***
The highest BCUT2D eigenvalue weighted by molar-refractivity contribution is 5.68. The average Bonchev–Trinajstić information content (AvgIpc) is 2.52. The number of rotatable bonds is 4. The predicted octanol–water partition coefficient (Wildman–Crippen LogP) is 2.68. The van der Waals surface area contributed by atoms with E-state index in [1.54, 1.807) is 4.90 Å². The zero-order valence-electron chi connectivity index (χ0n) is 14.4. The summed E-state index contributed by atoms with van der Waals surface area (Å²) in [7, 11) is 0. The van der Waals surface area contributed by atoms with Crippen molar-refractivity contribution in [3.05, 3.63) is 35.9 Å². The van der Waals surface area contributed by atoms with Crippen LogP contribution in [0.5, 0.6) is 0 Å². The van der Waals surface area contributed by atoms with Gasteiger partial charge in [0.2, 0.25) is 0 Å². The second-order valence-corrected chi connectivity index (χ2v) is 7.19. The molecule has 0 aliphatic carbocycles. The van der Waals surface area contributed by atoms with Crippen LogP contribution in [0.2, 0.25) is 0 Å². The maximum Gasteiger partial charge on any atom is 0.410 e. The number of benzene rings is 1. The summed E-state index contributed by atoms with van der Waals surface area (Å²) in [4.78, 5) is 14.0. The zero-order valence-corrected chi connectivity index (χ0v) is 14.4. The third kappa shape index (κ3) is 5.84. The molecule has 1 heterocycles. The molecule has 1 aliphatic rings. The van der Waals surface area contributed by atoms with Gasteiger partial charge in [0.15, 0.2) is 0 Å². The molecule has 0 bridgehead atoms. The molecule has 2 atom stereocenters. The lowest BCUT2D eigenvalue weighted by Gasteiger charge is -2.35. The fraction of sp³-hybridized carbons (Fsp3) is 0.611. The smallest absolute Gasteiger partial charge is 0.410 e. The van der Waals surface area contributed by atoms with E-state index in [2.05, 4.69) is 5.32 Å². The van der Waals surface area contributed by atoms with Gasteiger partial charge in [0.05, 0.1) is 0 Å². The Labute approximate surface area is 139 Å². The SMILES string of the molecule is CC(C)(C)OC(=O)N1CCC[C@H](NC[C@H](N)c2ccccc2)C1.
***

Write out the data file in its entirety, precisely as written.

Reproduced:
The highest BCUT2D eigenvalue weighted by molar-refractivity contribution is 5.68. The average Bonchev–Trinajstić information content (AvgIpc) is 2.52. The number of rotatable bonds is 4. The predicted octanol–water partition coefficient (Wildman–Crippen LogP) is 2.68. The van der Waals surface area contributed by atoms with E-state index in [1.54, 1.807) is 4.90 Å². The zero-order valence-electron chi connectivity index (χ0n) is 14.4. The summed E-state index contributed by atoms with van der Waals surface area (Å²) in [7, 11) is 0. The van der Waals surface area contributed by atoms with Crippen molar-refractivity contribution in [3.05, 3.63) is 35.9 Å². The van der Waals surface area contributed by atoms with Crippen LogP contribution in [0.5, 0.6) is 0 Å². The van der Waals surface area contributed by atoms with Gasteiger partial charge in [0.2, 0.25) is 0 Å². The second-order valence-corrected chi connectivity index (χ2v) is 7.19. The molecule has 0 aliphatic carbocycles. The van der Waals surface area contributed by atoms with Crippen LogP contribution in [0.2, 0.25) is 0 Å². The maximum Gasteiger partial charge on any atom is 0.410 e. The number of benzene rings is 1. The summed E-state index contributed by atoms with van der Waals surface area (Å²) in [4.78, 5) is 14.0. The zero-order valence-corrected chi connectivity index (χ0v) is 14.4. The third kappa shape index (κ3) is 5.84. The molecule has 1 heterocycles. The molecule has 1 aliphatic rings. The van der Waals surface area contributed by atoms with Gasteiger partial charge in [0.15, 0.2) is 0 Å². The molecule has 0 bridgehead atoms. The molecule has 2 atom stereocenters. The lowest BCUT2D eigenvalue weighted by Gasteiger charge is -2.35. The fraction of sp³-hybridized carbons (Fsp3) is 0.611. The smallest absolute Gasteiger partial charge is 0.410 e. The van der Waals surface area contributed by atoms with E-state index in [2.05, 4.69) is 5.32 Å². The van der Waals surface area contributed by atoms with Gasteiger partial charge in [0.05, 0.1) is 0 Å². The Labute approximate surface area is 139 Å². The SMILES string of the molecule is CC(C)(C)OC(=O)N1CCC[C@H](NC[C@H](N)c2ccccc2)C1.